Present details on handling waste in dump yard: NGT tells Coimbatore Corporation

If the legacy waste is not processed on a war-footing before the onset of the monsoon, situation may worsen, says NGT Southern Zone

April 30, 2023 07:53 pm | Updated 07:54 pm IST - COIMBATORE

Waste lying at the Vellalore dump yard in Coimbatore city.

Waste lying at the Vellalore dump yard in Coimbatore city. | Photo Credit: S. Siva Saravanan

Even as the Corporation is nearing the deadline to clear legacy waste in Vellalore under the Coimbatore Smart City Mission, the Southern Bench of the National Green Tribunal (NGT) recently directed the civic body to present the details of the machinery that need to be used and regarding permanent solution to handle the legacy and daily waste. The tribunal said the matter must be posted in the next hearing on July 4.

The NGT Southern Zone, comprising Justice Pushpa Sathyanarayana and expert member Satyagopal Korlapati, said if the legacy waste is not processed on a war-footing before the onset of the monsoon, the condition may worsen.

The tribunal also asked the Corporation to look into the feasibility of coordinating with the industries in Coimbatore or formulating any remedial action to clear the legacy waste and to arrive at a permanent solution for the daily waste.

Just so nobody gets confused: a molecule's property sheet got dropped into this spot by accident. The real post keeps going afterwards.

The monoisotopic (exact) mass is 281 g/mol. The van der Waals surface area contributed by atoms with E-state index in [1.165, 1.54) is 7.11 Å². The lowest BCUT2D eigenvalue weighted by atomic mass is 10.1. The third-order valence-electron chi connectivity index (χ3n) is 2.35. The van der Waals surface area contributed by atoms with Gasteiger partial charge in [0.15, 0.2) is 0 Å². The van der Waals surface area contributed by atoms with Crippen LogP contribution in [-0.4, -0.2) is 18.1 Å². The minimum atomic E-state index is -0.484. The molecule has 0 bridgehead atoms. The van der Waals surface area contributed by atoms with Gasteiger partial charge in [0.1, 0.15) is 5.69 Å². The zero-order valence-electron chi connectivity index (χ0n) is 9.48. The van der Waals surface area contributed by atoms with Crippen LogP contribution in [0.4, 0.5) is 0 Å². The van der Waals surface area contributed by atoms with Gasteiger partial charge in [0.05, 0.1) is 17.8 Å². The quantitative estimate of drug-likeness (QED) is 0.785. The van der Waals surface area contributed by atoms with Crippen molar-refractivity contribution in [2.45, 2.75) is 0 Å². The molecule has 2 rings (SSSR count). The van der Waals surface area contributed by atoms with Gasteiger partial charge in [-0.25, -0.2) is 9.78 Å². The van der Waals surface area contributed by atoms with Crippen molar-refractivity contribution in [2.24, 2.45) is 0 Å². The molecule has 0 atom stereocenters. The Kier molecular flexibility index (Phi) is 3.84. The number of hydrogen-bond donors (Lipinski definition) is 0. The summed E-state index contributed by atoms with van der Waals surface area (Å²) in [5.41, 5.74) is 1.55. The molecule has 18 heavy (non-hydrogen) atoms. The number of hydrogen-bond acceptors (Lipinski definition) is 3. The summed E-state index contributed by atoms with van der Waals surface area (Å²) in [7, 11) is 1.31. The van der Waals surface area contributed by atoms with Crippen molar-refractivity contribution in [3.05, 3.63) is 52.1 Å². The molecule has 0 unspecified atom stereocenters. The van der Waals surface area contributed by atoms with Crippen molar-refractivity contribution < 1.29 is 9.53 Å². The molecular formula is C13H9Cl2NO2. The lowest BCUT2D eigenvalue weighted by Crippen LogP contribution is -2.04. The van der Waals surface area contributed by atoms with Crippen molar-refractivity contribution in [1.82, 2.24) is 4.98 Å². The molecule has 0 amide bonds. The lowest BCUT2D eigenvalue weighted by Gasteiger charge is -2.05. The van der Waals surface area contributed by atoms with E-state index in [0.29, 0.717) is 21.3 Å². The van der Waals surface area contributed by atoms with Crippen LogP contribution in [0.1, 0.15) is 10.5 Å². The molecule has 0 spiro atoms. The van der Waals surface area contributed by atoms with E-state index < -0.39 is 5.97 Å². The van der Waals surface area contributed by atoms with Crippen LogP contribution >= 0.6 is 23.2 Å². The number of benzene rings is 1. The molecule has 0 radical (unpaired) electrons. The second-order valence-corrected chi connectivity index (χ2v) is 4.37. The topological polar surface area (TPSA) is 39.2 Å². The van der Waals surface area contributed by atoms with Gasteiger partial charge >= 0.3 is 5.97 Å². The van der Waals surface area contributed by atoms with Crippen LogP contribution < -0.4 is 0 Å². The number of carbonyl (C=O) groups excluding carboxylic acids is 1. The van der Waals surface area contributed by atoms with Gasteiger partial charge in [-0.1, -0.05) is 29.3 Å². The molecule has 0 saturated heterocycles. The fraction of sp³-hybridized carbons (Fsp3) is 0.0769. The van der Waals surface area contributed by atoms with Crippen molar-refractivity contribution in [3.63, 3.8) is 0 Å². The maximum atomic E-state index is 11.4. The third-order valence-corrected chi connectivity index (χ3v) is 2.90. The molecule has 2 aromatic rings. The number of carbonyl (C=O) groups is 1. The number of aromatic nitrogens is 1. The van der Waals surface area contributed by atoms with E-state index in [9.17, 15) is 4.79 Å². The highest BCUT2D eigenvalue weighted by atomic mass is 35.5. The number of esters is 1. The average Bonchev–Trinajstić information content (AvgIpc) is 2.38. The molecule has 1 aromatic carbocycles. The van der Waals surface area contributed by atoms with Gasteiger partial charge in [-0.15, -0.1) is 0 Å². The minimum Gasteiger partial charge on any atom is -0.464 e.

The deadline for completing the projects under the mission is June 2023, the Centre had announced last December.

Secretary of the Kurichi-Vellalore Pollution Prevention Action Committee K.S. Mohan filed an affidavit before the NGT on April 26, citing The Hindu’s report (‘Coimbatore Corporation handing over unsegregated waste’).

“Plant capacity of the waste processing company in the yard is nowhere near the actual amount of waste dumped every day there.. It was already pointed out that only 20% of the waste was segregated and processed daily and the remaining piled up along with the old waste. The Corporation must remediate this and identify sites locally for managing waste generated in each zone or ward,” Mr. Mohan said in the affidavit.


Corporation Commissioner M. Prathap, in his reply to the NGT, said based on the records, the waste generation within the civic body limits is 1,450 tonnes per day (TPD), of which 1,100 TPD (75%) is collected and processed. Roughly 350-400 metric tonnes (MT) of untreated wastes were being dumped in open ground daily without processing.

In Vellalore, the 600-tonne capacity windrow composting plant processes 440 MT - 550 MT waste and the vermicompost plant 100 tonnes daily. Further, the 34 micro composting centres, six material recovery facilities and the DWC, with a cumulative capacity for treating 185 TPD, process 126 TPD, Mr. Prathap said.

Following the reply, the NGT, on April 26, observed, “it is stated [in the Commissioner’s reply] that the contractor who was entrusted with the work of bio-mining could not complete the work within the time granted as 55% of the volume of legacy waste is above the ground level and the rest below the ground level.”

The green body ordered the Corporation to submit in the next hearing whether any latest machines for segregating the legacy waste could be hired and specify the deadline by which this can be done.

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